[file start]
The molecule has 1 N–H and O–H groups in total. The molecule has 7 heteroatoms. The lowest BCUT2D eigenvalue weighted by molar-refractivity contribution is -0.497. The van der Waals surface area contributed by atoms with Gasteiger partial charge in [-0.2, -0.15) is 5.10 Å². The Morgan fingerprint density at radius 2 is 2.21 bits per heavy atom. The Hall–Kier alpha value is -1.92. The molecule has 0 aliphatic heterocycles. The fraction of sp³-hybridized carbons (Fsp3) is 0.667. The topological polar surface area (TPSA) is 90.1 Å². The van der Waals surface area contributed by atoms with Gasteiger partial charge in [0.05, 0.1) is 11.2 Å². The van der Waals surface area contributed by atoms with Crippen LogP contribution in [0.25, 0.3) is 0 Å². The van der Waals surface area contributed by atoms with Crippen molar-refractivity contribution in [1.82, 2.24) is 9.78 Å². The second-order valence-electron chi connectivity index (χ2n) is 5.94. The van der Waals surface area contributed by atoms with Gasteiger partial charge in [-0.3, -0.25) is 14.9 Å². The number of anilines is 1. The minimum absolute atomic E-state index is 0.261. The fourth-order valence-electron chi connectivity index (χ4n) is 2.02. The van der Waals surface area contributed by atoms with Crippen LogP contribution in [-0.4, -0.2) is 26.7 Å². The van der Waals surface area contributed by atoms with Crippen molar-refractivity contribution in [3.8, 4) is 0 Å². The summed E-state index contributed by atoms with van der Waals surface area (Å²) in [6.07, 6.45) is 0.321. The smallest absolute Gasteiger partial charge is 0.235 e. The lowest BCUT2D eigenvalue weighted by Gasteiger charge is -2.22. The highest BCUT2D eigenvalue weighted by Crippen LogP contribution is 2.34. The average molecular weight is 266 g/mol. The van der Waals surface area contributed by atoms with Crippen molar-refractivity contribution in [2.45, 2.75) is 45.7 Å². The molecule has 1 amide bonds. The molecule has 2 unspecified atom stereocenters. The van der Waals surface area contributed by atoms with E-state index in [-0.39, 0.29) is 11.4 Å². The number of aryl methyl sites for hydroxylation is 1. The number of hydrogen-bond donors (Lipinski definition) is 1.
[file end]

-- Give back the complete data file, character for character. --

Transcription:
The molecule has 1 N–H and O–H groups in total. The molecule has 7 heteroatoms. The lowest BCUT2D eigenvalue weighted by molar-refractivity contribution is -0.497. The van der Waals surface area contributed by atoms with Gasteiger partial charge in [-0.2, -0.15) is 5.10 Å². The Morgan fingerprint density at radius 2 is 2.21 bits per heavy atom. The Hall–Kier alpha value is -1.92. The molecule has 0 aliphatic heterocycles. The fraction of sp³-hybridized carbons (Fsp3) is 0.667. The topological polar surface area (TPSA) is 90.1 Å². The van der Waals surface area contributed by atoms with Gasteiger partial charge in [0.05, 0.1) is 11.2 Å². The van der Waals surface area contributed by atoms with Crippen LogP contribution in [0.25, 0.3) is 0 Å². The van der Waals surface area contributed by atoms with Crippen molar-refractivity contribution in [1.82, 2.24) is 9.78 Å². The second-order valence-electron chi connectivity index (χ2n) is 5.94. The van der Waals surface area contributed by atoms with Gasteiger partial charge in [-0.3, -0.25) is 14.9 Å². The number of anilines is 1. The minimum absolute atomic E-state index is 0.261. The fourth-order valence-electron chi connectivity index (χ4n) is 2.02. The van der Waals surface area contributed by atoms with Crippen LogP contribution in [-0.4, -0.2) is 26.7 Å². The van der Waals surface area contributed by atoms with Crippen molar-refractivity contribution in [3.8, 4) is 0 Å². The summed E-state index contributed by atoms with van der Waals surface area (Å²) in [6.07, 6.45) is 0.321. The smallest absolute Gasteiger partial charge is 0.235 e. The lowest BCUT2D eigenvalue weighted by Gasteiger charge is -2.22. The highest BCUT2D eigenvalue weighted by Crippen LogP contribution is 2.34. The average molecular weight is 266 g/mol. The van der Waals surface area contributed by atoms with Crippen molar-refractivity contribution in [2.45, 2.75) is 45.7 Å². The molecule has 1 amide bonds. The molecule has 2 unspecified atom stereocenters. The van der Waals surface area contributed by atoms with E-state index in [-0.39, 0.29) is 11.4 Å². The number of aryl methyl sites for hydroxylation is 1. The number of hydrogen-bond donors (Lipinski definition) is 1.